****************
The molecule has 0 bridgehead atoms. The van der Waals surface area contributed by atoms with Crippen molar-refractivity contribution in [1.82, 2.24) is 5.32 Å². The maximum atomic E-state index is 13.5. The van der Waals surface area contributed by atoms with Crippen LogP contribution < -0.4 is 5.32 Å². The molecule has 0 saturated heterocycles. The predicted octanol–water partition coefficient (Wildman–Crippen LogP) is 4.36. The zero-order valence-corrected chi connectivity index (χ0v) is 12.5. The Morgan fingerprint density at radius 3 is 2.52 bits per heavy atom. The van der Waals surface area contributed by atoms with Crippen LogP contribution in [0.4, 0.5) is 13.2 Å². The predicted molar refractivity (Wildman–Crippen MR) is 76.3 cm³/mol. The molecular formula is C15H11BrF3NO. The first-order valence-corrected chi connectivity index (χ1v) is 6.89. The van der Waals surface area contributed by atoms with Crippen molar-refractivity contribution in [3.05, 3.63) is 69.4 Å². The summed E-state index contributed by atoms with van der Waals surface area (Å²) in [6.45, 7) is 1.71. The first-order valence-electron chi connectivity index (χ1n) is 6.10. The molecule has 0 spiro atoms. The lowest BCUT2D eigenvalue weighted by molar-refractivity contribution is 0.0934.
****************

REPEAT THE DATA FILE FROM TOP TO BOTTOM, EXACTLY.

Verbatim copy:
The molecule has 0 bridgehead atoms. The van der Waals surface area contributed by atoms with Crippen molar-refractivity contribution in [1.82, 2.24) is 5.32 Å². The maximum atomic E-state index is 13.5. The van der Waals surface area contributed by atoms with Crippen LogP contribution < -0.4 is 5.32 Å². The molecule has 0 saturated heterocycles. The predicted octanol–water partition coefficient (Wildman–Crippen LogP) is 4.36. The zero-order valence-corrected chi connectivity index (χ0v) is 12.5. The Morgan fingerprint density at radius 3 is 2.52 bits per heavy atom. The van der Waals surface area contributed by atoms with Crippen LogP contribution in [0.4, 0.5) is 13.2 Å². The predicted molar refractivity (Wildman–Crippen MR) is 76.3 cm³/mol. The molecular formula is C15H11BrF3NO. The first-order valence-corrected chi connectivity index (χ1v) is 6.89. The van der Waals surface area contributed by atoms with Crippen molar-refractivity contribution in [3.05, 3.63) is 69.4 Å². The summed E-state index contributed by atoms with van der Waals surface area (Å²) in [6.45, 7) is 1.71. The first-order valence-electron chi connectivity index (χ1n) is 6.10. The molecule has 0 spiro atoms. The lowest BCUT2D eigenvalue weighted by molar-refractivity contribution is 0.0934.